applied my major efforts to the seizure of areas which were suitable
for airfields and base development, but which were only lightly
defended by the enemy."
-- General MacArthur,
In 1943, General
Douglas MacArthur's primary goal in the Southwest Pacific was to cut
off the major Japanese naval staging area, airfields and supply bases
at Rabaul. Located on the northeast coast of the island of New
Britain, Rabaul was the Japanese focal point for the protection and
reinforcement of the entire area. In order to seize this critical
target, it was first necessary to capture New Guinea, the strategic
right flank of the Japanese line of defense. The gulf port of Lae was
the final objective of the New Guinea offensive. In order to employ
all necessary forces for the assault, MacArthur needed an airfield in
MacArthur's plan was
to "envelope them, incapacitate them, apply the 'hit 'em where they
ain't -- let them die on the vine' " method of "leap frog" advances.
As he explained to one of his staff officers, this was the very
opposite of the term "island hopping," which was the direct frontal
pressure against enemy-occupied islands in a long and costly effort.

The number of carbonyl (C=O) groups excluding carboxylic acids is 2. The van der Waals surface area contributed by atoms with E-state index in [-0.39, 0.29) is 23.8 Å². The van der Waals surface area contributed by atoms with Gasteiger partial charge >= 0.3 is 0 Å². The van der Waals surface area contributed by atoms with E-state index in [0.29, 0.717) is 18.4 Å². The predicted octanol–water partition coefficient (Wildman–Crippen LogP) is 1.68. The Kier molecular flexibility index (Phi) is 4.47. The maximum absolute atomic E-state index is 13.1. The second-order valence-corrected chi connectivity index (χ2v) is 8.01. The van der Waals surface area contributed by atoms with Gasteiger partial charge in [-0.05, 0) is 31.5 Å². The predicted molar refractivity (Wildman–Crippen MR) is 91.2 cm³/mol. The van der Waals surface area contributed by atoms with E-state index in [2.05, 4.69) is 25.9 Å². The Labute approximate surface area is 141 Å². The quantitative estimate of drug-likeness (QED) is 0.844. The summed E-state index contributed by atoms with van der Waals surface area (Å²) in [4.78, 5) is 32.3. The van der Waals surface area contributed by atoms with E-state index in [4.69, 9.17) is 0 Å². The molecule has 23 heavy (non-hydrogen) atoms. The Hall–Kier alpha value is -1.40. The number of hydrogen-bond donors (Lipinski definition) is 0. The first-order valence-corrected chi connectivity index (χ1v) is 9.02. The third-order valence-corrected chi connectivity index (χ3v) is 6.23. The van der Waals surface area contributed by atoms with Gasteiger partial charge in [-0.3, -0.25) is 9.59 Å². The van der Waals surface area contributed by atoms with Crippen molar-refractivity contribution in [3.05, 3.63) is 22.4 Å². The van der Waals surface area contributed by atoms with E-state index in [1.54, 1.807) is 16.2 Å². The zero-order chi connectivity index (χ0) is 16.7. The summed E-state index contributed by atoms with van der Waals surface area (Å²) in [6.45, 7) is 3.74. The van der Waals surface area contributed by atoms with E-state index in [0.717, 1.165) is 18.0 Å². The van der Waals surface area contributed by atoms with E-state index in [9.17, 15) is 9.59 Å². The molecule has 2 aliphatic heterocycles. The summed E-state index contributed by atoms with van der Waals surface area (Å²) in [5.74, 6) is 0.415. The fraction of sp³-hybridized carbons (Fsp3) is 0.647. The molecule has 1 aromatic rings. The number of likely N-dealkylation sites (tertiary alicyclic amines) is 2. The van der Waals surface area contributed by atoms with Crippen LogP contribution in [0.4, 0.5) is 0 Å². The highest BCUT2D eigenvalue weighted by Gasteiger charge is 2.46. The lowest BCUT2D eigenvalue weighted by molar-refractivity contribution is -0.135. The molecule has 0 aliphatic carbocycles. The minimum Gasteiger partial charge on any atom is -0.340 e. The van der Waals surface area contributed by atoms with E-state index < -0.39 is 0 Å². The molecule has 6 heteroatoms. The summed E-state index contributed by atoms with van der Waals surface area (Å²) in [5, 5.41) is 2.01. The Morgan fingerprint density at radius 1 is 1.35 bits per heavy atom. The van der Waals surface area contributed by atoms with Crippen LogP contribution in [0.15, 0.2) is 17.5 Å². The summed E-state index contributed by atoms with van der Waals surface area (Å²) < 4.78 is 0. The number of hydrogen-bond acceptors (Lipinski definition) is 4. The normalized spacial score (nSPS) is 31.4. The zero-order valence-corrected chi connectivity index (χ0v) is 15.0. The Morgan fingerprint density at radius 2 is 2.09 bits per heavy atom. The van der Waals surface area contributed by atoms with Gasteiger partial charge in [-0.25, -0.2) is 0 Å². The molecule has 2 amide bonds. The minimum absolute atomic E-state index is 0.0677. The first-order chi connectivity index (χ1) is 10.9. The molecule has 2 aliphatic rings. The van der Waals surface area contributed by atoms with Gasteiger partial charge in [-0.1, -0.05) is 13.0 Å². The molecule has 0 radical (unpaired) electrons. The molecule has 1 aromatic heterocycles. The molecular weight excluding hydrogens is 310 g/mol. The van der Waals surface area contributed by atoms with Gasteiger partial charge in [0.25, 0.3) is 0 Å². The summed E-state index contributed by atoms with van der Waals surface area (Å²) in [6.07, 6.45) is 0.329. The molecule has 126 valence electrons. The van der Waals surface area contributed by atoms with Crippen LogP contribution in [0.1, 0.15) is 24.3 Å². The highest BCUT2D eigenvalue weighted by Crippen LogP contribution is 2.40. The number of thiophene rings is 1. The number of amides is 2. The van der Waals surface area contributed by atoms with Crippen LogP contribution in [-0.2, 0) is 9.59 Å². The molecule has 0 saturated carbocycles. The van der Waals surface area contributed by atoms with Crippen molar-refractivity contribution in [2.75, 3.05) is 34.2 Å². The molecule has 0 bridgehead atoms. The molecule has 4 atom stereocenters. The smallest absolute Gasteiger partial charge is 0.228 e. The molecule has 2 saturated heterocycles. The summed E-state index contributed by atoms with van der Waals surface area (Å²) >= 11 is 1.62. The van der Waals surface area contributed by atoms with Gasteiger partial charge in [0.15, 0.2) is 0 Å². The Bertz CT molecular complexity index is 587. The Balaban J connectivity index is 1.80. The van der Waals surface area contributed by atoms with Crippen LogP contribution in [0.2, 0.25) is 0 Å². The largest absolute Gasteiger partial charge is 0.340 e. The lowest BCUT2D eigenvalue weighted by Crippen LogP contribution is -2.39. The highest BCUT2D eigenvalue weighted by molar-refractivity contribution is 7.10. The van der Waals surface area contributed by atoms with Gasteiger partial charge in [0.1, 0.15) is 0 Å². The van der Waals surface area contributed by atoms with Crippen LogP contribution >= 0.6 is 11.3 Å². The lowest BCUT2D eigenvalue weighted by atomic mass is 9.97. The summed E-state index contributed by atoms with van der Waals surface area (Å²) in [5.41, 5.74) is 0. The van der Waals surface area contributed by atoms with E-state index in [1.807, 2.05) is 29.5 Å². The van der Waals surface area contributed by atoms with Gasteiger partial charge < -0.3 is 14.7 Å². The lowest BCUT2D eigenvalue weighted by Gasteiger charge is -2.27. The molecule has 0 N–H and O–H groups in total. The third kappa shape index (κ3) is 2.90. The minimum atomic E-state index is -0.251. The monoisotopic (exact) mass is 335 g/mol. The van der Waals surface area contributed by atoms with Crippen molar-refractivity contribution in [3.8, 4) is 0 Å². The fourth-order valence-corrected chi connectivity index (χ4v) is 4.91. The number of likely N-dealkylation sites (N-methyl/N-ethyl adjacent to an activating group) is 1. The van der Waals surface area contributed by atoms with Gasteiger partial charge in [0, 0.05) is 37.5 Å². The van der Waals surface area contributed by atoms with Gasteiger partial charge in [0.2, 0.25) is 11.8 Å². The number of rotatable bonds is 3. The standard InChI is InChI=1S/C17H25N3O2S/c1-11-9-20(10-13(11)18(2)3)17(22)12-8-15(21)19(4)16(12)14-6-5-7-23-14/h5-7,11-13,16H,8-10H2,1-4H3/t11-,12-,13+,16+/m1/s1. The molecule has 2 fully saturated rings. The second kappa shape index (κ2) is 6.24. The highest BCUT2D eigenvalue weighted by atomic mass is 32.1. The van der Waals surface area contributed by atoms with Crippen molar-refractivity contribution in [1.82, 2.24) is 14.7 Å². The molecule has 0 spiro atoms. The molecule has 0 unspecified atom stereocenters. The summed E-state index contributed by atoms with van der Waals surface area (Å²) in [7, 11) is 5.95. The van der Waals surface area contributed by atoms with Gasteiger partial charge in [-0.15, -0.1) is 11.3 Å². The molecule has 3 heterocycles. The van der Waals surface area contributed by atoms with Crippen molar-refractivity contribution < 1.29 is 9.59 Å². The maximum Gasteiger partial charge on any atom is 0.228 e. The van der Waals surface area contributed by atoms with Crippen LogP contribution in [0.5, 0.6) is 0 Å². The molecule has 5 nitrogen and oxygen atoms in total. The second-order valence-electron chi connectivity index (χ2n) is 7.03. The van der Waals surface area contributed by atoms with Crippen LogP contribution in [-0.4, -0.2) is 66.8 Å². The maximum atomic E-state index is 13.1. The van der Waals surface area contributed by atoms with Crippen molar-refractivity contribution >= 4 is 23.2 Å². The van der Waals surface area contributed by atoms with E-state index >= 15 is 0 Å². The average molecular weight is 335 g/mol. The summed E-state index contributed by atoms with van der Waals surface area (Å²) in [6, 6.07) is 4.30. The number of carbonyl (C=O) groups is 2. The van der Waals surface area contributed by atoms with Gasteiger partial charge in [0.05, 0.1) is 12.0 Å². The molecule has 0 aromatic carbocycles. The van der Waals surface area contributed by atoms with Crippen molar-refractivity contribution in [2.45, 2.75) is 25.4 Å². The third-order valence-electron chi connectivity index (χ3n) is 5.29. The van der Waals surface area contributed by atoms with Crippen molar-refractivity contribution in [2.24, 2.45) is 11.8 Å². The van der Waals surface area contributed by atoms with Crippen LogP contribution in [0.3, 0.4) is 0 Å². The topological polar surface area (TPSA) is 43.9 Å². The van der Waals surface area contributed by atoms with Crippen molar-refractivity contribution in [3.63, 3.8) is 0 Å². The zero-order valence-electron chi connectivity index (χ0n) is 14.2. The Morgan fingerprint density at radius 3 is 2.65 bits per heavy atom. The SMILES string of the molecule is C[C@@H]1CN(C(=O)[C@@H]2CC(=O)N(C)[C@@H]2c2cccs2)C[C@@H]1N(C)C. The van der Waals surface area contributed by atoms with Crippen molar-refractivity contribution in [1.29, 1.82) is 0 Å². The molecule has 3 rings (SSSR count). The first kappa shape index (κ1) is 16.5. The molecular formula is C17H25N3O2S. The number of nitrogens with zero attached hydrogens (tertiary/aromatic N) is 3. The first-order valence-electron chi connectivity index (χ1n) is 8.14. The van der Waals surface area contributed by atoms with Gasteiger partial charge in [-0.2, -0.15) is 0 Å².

Instead, he intended to envelop the enemy in order to bypass and
neutralize Japanese centers of strength. This maneuver required the
careful selection of key points, usually lightly defended areas that
were suitable for airfields and bases, as objectives. The timing of
their seizure was critical for success.
The lack of aircraft
carriers and naval aviation significantly hampered MacArthur's
progress in the Southwest Pacific. The very nature of "leap frogging"
depended on achieving air superiority over each move forward. The
limit of advance in the Southwest Pacific was the maximum range of
ground-based fighter aircraft. The presence of aircraft carriers
would have enabled MacArthur to strike quickly and decisively
throughout the entire area of operations, but reliance on ground-based